“Unshaken Faith: Fewer become nuns, but sisters see signs of change”
I found an interesting article about nuns in the Billings Gazette: ”Unshaken Faith: Fewer become nuns, but sisters see signs of change / Number of religious sisters drops from 180,000 in 1965 to 67,000 in 2006” by Diane Cochran (April 8, 2007).
The Sisters quoted in this article belong to the Sisters of Charity of Leavenworth.
What I like about this article is the attention to statistics and the reminder that large numbers of vocations is not the norm in religious life and therefore (in my humble opinion) should not be the criterion for the worth or viability or faithfulness of a community. You can follow the links or read some clips below.
Nationwide, the number of women and men entering religious life has been declining for 40 years. At St. Vincent, the number of SCLs, as they are called, is less than one-third what it used to be.
The plunging interest in religious vocation can be explained in a number of ways – including with one theory that suggests the soaring statistics of the 1950s and ’60s, and not today’s numbers, were the aberration – but it doesn’t really matter to the seven sisters at St. Vincent.
“I don’t worry at all about who’s coming behind us,” Sister Jean Casey said. “It’s up to God.”
“There will always be religious life,” said Sister Mary Lou Mendel. “It’s just how it’s going to look and what it will be.”
In 1965, when the eldest St. Vincent sister had already been a nun for 26 years and the youngest had put in eight, there were almost 180,000 religious sisters in the United States, according to the Center for Applied Research in the Apostolate, or CARA. By 2006, the number had plummeted to about 67,000, CARA statistics show. Worldwide, the drop has been slightly less dramatic, from just more than 1 million in 1970 to about 776,000 in 2004.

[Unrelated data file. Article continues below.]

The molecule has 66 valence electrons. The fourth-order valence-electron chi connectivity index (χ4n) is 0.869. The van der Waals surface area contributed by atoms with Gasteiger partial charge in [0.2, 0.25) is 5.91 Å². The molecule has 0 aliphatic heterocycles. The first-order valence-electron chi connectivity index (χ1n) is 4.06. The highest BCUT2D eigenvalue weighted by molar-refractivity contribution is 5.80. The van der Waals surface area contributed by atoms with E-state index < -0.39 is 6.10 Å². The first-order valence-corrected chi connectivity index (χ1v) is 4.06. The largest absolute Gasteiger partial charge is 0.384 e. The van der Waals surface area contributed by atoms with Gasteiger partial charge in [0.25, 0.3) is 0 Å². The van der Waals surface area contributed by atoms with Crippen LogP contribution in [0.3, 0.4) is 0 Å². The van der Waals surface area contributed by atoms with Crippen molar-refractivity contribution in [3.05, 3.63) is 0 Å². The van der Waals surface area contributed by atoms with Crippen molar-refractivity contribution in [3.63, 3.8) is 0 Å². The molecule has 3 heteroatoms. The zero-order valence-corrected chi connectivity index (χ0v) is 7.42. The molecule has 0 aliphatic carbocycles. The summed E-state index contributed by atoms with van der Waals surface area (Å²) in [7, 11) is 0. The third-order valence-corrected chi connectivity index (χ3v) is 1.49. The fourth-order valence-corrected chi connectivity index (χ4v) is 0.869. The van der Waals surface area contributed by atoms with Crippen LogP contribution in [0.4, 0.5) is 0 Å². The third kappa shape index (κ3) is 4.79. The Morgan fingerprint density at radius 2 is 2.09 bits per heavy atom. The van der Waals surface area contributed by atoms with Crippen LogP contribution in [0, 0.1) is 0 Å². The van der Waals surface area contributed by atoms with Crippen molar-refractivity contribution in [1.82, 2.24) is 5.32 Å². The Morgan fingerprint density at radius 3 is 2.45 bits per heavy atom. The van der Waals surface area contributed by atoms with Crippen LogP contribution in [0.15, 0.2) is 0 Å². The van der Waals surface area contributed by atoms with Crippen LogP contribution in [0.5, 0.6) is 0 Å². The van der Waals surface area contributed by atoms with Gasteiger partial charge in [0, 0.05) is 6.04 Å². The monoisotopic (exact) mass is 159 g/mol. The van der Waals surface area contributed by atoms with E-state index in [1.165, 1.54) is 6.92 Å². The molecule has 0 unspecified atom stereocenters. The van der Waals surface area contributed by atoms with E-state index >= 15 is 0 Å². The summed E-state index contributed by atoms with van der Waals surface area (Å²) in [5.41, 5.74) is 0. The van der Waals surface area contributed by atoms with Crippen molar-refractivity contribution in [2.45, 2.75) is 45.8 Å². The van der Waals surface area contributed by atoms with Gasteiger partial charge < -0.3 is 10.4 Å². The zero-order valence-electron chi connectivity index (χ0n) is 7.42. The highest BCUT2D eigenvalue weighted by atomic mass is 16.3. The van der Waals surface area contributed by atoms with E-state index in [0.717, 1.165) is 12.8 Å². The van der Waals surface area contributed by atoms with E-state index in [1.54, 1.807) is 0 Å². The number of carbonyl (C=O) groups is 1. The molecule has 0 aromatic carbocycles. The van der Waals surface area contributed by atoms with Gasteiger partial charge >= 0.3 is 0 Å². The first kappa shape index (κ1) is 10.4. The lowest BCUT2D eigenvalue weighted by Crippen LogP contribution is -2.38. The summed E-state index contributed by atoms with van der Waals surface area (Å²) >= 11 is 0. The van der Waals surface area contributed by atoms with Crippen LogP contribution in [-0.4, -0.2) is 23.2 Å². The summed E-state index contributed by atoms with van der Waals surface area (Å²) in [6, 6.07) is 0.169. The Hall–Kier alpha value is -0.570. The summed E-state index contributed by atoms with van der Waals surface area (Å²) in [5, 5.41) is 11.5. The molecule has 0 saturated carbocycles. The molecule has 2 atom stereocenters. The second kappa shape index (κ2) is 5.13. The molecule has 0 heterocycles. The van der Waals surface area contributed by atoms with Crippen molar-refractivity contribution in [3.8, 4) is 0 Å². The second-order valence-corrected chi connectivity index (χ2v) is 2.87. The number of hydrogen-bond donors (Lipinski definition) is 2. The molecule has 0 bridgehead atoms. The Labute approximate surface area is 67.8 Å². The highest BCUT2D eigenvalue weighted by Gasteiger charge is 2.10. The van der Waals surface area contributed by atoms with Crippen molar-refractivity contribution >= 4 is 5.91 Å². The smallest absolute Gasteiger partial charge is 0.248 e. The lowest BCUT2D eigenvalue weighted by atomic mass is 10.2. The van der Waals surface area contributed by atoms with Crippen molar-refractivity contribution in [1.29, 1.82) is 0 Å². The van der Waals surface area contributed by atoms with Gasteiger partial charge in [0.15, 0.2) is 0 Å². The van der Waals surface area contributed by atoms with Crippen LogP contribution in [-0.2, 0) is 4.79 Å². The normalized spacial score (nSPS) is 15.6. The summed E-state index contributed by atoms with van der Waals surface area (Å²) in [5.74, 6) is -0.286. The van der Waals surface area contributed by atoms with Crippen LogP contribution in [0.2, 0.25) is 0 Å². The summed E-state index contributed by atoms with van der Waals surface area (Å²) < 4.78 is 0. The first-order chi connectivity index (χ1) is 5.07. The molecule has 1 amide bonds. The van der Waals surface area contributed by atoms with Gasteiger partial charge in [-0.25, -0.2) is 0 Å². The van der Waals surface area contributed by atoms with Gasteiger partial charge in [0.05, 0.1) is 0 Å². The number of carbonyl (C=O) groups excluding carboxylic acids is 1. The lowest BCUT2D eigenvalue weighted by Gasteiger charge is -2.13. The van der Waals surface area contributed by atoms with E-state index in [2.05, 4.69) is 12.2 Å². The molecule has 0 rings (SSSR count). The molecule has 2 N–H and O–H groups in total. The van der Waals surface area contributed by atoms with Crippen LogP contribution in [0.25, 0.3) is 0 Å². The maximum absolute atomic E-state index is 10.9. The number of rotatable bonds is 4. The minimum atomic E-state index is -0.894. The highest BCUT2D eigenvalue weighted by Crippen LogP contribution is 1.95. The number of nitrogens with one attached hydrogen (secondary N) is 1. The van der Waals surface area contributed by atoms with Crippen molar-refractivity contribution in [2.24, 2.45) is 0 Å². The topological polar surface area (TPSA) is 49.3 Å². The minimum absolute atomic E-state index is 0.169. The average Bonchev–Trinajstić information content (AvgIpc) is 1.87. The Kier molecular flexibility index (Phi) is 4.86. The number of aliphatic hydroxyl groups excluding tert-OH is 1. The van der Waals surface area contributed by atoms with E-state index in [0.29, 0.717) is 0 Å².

In the ’50s and ’60s, women – and men – flocked to religious orders. “It was a highly unusual period in religious life,” said Brother Paul Bednarczyk, executive director of the National Religious Vocation Conference, a group that trains recruiters and leaders for religious communities. “Because many of us lived through that, it was our normal.”
But viewed in a broader context, the era when so many of today’s older members of religious communities began their ministries was probably an abnormal spike in a centuries-long continuum of interest in religious vocation.
“It’s cyclical,” said Sister Marie Damian Glatt, one of the seven sisters at St. Vincent. “We’ve had periods in the past four to five centuries when we’ve had large influxes of people. … Then it slows down again and goes up again.”
“We’re living at one of those in-between times, which is not unusual in the history of the church,” Damian said.
This in-between time can be partly explained by a fading presence of nuns, priests and other religious figures in everyday life, the sisters said.
“Most of us grew up in the presence of sisters or in the presence of parishes. That was modeled for us,” Damian said. “Today, because there are fewer sisters for people to come into contact with, now they have to seek it out on their own.”
“It’s just not part of people’s radar screens anymore like it used to be,” Mendel said.
Meanwhile, the decadeslong decline in people entering religious life could be slowly reversing. Official statistics aren’t available yet, but anecdotal evidences indicates an upswing in interest.
Today’s teenagers and twentysomethings appear to be considering religious vocations more seriously than did the previous generation, said Bednarczyk, of the National Religious Vocation Conference. “They seem to be much more open to the possibility of religious life where we would not have seen that 10 years ago,” he said.
“The interest is beginning to grow. Whether or not that interest actually translates into actually entering a community, that we’ll have to wait and see.” (source)